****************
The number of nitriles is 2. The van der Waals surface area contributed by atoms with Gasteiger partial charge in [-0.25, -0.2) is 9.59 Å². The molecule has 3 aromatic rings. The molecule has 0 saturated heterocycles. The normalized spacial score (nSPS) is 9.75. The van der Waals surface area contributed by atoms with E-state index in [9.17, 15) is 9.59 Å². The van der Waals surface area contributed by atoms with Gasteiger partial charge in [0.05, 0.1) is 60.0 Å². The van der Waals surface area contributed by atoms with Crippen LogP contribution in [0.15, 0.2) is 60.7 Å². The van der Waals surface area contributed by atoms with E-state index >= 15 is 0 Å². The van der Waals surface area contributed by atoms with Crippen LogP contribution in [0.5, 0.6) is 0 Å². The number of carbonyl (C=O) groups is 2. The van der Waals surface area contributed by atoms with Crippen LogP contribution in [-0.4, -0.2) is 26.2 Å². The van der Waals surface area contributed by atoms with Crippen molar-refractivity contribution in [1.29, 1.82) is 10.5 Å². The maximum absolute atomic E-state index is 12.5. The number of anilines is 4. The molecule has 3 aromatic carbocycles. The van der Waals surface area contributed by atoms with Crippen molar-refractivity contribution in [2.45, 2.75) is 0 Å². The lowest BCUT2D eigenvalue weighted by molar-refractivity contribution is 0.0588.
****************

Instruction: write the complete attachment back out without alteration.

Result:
The number of nitriles is 2. The van der Waals surface area contributed by atoms with Gasteiger partial charge in [-0.25, -0.2) is 9.59 Å². The molecule has 3 aromatic rings. The molecule has 0 saturated heterocycles. The normalized spacial score (nSPS) is 9.75. The van der Waals surface area contributed by atoms with E-state index in [9.17, 15) is 9.59 Å². The van der Waals surface area contributed by atoms with Gasteiger partial charge in [0.05, 0.1) is 60.0 Å². The van der Waals surface area contributed by atoms with Crippen LogP contribution in [0.15, 0.2) is 60.7 Å². The van der Waals surface area contributed by atoms with E-state index >= 15 is 0 Å². The van der Waals surface area contributed by atoms with Crippen LogP contribution in [0.5, 0.6) is 0 Å². The number of carbonyl (C=O) groups is 2. The van der Waals surface area contributed by atoms with Crippen LogP contribution in [-0.4, -0.2) is 26.2 Å². The van der Waals surface area contributed by atoms with Crippen molar-refractivity contribution in [1.29, 1.82) is 10.5 Å². The maximum absolute atomic E-state index is 12.5. The number of anilines is 4. The molecule has 3 aromatic carbocycles. The van der Waals surface area contributed by atoms with Crippen molar-refractivity contribution in [2.45, 2.75) is 0 Å². The lowest BCUT2D eigenvalue weighted by molar-refractivity contribution is 0.0588.